Chaotic talks show challenge of reaching opioid settlement
For months, the judge overseeing national litigation over the opioids crisis urged all sides to reach a settlement that could end thousands of lawsuits filed by state and local governments.
But the chaotic developments this week in the case against OxyContin maker Purdue Pharma underscore how difficult that goal is. By Thursday, half of the nation's state attorneys general said they would reject a tentative deal crafted by the other half, and many criticized the terms as grossly insufficient.
Purdue and the Sackler family that owns it "will never be able to undo all the damage they have done," Virginia Attorney General Mark Herring, a Democrat, said in a statement, "but at the very least, they must face real, significant, personal accountability for their lies and for the pain and heartbreak they have caused."
Herring and other attorneys general opposed to the terms say the amount of money involved will be far less than the $10 billion to $12 billion promised by Purdue and the Sacklers. They want the family to pay more from their vast fortune, much of which has been shifted overseas , and say the current settlement terms allow the relatives to walk away without acknowledging their role in a crisis that has killed 400,000 Americans over the past two decades.
"This epidemic has affected everybody in our state," Delaware Attorney General Kathy Jennings, another Democrat, said Thursday in a statement. "Irrespective of Purdue's actions or evasions, we will continue to pursue justice on behalf of those harmed by the Sacklers' greed, callousness and fraud."
The failure to reach a wide-ranging settlement so far, as the Sacklers had hoped, means the legal battle over what their company must pay will probably shift to bankruptcy court. Questions about the family's responsibility could play out at the same time in dozens of state courts. More than 20 states have filed separate cases against members of the family, and it's not clear whether federal bankruptcy proceedings would halt those state cases.
The company is expected to file for bankruptcy protection within days.
Attorneys general who say they agree with the terms said the deal is better than what their states and communities would likely receive if Purdue files for bankruptcy without any settlement language to guild the proceedings.
"Sadly, this agreement cannot bring back those who have lost their lives to opioid abuse, but it will help Florida gain access to more life-saving resources and bolster our efforts to end this deadly epidemic," Florida Attorney General Ashley Moody, a Republican, said. "I want to assure Floridians that we will continue to aggressively pursue our state case against all remaining defendants."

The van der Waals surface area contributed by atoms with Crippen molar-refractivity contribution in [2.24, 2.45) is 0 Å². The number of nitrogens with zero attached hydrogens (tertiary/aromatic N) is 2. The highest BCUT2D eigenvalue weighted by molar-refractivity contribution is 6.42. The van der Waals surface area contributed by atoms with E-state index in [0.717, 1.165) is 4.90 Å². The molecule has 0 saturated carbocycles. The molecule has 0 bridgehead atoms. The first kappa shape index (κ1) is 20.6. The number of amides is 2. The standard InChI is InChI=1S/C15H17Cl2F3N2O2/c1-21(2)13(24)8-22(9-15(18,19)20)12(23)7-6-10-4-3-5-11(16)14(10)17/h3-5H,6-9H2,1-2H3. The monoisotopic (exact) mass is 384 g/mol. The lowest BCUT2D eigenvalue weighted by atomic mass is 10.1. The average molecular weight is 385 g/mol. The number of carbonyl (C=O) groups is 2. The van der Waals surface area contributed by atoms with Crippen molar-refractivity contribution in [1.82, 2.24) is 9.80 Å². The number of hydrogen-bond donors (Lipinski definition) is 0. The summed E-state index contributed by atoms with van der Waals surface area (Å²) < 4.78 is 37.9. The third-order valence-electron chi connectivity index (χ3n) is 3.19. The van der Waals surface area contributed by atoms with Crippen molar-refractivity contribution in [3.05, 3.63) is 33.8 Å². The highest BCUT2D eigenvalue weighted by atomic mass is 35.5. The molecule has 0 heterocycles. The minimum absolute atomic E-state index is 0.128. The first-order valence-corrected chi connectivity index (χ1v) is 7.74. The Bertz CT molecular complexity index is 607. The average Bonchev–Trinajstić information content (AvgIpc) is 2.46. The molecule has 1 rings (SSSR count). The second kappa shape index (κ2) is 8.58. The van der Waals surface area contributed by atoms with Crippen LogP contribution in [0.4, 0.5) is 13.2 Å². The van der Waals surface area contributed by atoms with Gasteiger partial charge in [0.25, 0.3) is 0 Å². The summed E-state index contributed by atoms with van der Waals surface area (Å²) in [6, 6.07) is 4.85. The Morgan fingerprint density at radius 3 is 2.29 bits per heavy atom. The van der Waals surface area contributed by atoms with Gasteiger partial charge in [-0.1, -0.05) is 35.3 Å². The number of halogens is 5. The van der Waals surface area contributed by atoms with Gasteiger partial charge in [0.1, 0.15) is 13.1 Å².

Some attorneys general—the group that had been leading the settlement talks with Purdue—have described the negotiations as ongoing and unsettled.
Katie Byrd, a spokeswoman for Georgia Attorney General Chris Carr, declined to comment Thursday about the state's stance but described the situation as "fluid."
Minnesota Attorney General Keith Ellison said "widespread uncertainty" remains about the details of the settlement terms, including the size of the payments, how long they would be made and how Purdue and other Sackler-owned entities would be operated going forward.
Under the proposed deal, the family would give up ownership of Purdue and pay $3 billion to $4.5 billion, depending on how much Purdue brings in from selling a company known as Mundipharma. Several attorneys general said they are skeptical that Mundipharma is worth that much, and they want more money guaranteed from the Sacklers.
OxyContin is probably the best-known prescription opioid and was a blockbuster drug in terms of sales after it was introduced in 1996. In their lawsuits, the state and local governments say Purdue aggressively marketed the drug while downplaying its addictiveness.
The developments related to Purdue and the Sackler family come just five weeks before the scheduled start of the first federal trial over the toll of the opioids crisis in the U.S. That trial involves claims by Ohio's Cuyahoga and Summit counties against multiple opioid makers, distributors and pharmacies. If the company files for bankruptcy, the trial will go on without Purdue.
Families who have lost loved ones to the crisis or have otherwise been hurt by opioid addiction have pushed back against settlements with Purdue and other players in the opioid industry. They want a chance to face company executives in court and tell their stories.
In a statement, members of the Sackler family urged governments to sign on to the settlement terms, saying it will fund solutions to the crisis rather than continue "endless litigation."
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